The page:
However, on December 8th, Disney will introduce its new ad-supported tier…and that’s where the real money will come into play.
Ad-supported streaming services generate exponentially more average revenue per user.
So, what the company is making right now qualifies as chump change compared to what it’ll snare in calendar 2023.
As a reminder, the Disney Bundle remains the best way to control your subscription cost. That service includes ESPN+ and Hulu+.
Notably, Disney did NOT announce a price increase for it. However, Hulu had previously confirmed a price increase coming in October. It’ll cost $7.99 with ads or $14.99 without them.
Meanwhile, the ad-supported tier of the Disney Bundle will come in at $12.99, while the ad-free tier is $19.99 per month.
Obviously, we’re talking about some major changes coming to Disney’s streaming services in less than four months.
Notably, across all three platforms, Disney now totals 221 million subscribers. Netflix is at 221.6 million. So it’s almost time for a change at the top!
Disney by the Numbers
Revenue of $21.5 billion doesn’t mean much without context. So, let’s consider these factors.
During the same fiscal quarter in 2021, Disney managed only $17 billion, which was remarkable, all things considered.
For the fiscal second quarter of 2022, Disney tallied $20.3 billion. In other words, the company earned $1.2 billion or six percent more than last quarter.
Year-over-year, Disney spiked by $4.5 billion or 26 percent. That tells the whole story right there.
How did Disney achieve such growth? Much of the explanation comes from our beloved theme parks.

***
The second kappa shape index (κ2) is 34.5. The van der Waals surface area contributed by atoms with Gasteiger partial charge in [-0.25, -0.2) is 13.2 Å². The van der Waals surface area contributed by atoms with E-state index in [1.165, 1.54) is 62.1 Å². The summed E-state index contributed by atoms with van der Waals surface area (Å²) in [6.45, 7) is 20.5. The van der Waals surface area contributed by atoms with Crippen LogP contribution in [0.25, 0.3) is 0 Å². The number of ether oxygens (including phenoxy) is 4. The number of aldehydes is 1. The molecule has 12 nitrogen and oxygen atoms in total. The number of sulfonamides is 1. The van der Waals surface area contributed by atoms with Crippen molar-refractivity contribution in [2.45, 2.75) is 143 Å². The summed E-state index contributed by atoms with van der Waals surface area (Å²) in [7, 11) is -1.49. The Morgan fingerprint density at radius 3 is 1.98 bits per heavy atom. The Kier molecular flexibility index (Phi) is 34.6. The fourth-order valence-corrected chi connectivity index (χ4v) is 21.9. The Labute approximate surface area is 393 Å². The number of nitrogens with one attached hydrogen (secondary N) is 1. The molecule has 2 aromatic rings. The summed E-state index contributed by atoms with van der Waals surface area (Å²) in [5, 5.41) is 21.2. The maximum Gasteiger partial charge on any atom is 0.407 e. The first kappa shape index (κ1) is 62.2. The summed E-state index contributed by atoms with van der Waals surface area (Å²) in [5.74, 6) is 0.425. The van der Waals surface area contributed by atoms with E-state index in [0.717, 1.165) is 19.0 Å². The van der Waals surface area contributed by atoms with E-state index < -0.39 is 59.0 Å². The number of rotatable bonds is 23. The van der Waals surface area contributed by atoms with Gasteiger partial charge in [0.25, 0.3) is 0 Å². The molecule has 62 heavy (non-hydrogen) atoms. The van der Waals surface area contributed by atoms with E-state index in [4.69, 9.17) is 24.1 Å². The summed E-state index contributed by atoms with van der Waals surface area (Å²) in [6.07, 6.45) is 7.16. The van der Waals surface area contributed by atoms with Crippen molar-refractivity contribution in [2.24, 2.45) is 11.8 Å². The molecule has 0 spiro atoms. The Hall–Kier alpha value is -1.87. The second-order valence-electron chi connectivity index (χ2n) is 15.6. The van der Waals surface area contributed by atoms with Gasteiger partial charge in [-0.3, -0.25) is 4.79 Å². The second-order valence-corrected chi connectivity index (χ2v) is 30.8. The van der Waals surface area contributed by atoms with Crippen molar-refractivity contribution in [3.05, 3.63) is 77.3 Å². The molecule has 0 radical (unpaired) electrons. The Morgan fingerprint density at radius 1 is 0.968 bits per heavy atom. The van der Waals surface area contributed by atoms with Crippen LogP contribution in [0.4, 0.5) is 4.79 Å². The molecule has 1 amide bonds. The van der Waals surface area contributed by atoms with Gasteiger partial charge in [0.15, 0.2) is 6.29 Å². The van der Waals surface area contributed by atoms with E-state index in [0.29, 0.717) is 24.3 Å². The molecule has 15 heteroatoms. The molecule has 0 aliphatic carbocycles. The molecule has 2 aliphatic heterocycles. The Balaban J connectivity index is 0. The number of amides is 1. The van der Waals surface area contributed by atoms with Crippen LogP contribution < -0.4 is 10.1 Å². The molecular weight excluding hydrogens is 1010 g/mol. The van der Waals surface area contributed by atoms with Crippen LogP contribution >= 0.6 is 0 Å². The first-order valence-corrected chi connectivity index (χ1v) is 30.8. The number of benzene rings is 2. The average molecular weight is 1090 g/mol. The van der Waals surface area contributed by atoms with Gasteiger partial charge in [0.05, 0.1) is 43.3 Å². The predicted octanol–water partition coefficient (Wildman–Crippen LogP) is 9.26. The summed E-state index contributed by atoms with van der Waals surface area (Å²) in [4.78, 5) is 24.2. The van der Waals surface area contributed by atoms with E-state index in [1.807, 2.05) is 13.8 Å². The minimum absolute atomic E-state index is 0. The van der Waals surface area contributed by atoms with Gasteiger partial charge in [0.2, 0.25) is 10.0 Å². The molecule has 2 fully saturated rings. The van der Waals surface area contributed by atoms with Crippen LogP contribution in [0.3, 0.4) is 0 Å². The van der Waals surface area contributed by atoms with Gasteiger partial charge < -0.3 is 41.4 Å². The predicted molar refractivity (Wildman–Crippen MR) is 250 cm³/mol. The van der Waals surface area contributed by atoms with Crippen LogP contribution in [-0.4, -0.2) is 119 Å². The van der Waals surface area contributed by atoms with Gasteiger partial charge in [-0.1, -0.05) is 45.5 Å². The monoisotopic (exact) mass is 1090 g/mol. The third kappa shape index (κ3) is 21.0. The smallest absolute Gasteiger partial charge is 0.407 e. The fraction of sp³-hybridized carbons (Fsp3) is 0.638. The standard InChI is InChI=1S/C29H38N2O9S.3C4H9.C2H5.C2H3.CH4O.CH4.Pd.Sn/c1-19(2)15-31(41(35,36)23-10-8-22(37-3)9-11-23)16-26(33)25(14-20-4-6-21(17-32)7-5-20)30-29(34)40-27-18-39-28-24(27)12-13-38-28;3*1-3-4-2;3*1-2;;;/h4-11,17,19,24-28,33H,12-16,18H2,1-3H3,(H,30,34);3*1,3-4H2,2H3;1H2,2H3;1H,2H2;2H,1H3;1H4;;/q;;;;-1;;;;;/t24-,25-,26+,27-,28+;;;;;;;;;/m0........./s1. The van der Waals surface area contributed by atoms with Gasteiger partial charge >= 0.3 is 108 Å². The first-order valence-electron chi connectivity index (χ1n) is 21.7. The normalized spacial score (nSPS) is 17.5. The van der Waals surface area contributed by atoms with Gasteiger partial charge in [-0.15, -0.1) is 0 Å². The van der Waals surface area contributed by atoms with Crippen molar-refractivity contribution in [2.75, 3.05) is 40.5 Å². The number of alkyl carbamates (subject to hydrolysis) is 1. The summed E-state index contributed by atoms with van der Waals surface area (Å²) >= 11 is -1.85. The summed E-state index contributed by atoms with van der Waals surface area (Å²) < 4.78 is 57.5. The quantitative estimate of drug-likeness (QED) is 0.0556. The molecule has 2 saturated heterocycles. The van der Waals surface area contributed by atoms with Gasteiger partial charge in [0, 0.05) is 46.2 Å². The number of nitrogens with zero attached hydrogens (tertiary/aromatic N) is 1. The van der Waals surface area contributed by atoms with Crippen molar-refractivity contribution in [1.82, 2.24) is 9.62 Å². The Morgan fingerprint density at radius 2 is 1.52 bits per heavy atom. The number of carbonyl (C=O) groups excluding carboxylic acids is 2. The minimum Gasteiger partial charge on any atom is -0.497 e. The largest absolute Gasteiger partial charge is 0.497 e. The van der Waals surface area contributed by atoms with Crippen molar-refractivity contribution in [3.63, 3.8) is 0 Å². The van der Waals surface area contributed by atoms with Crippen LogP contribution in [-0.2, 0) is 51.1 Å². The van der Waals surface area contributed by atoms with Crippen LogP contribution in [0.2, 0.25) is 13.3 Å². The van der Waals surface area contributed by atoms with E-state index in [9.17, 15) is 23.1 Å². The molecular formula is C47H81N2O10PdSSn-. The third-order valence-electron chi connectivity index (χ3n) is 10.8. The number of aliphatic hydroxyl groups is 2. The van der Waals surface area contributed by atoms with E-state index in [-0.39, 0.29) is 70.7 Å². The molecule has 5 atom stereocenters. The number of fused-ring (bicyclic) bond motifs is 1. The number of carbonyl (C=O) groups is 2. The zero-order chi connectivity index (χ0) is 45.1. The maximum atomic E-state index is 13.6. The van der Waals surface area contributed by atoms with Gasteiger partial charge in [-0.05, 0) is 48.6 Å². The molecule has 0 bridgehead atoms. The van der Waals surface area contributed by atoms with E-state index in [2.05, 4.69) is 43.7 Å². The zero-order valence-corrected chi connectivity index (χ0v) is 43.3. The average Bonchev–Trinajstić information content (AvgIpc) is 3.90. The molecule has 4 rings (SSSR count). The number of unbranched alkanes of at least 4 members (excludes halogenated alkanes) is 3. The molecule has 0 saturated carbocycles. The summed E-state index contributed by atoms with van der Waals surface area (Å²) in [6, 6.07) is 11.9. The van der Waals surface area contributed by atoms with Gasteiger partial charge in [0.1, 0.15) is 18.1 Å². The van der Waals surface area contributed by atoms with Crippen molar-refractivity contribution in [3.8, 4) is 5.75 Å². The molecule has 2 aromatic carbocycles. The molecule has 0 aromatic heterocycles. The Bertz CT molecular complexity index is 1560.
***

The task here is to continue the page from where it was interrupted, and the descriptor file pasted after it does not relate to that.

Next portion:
This past quarter, Disney earned $7.4 billion from Disney Parks, Experiences and Products. That’s an improvement of $742 million or 11 percent.
Compared to the same quarter in 2021, Disney climbed by $3 billion or 70 percent.
No matter what we think of Disney’s individual theme park decisions, the bottom line signifies that the strategy is working. This was a record-setting quarter at the parks.
Disney’s Grand Plan
In the other divisions, Disney claimed great news as well. For example, Disney Media and Entertainment Distribution garnered $14.1 billion, an increase from $13.6 billion last time.
Linear Networks remained steady but static, growing by only $60 million or so. Notably, Direct-to-Consumer (DTC) was similarly flat with its growth.
However, Disney’s streaming growth has effectively allowed the business model to modernize from network/cable television to the Disney Bundle.
Disney deserves a ton of credit for what it has achieved here. But, of course, the changes come at a cost.
During this past quarter alone, DTC lost nearly $1.1 billion. Somewhere, David Zaslav just screamed and doesn’t know why.
Unlike the competition, Disney doesn’t care about short-term losses in exchange for loyal subscribers. In other words, Disney is smarter than the competition.
This was a phenomenal quarter for Disney, and the future appears exceptionally bright.
We can say with confidence that Disney has survived the pandemic and come back even stronger from the struggle.
Feature Image: CNBC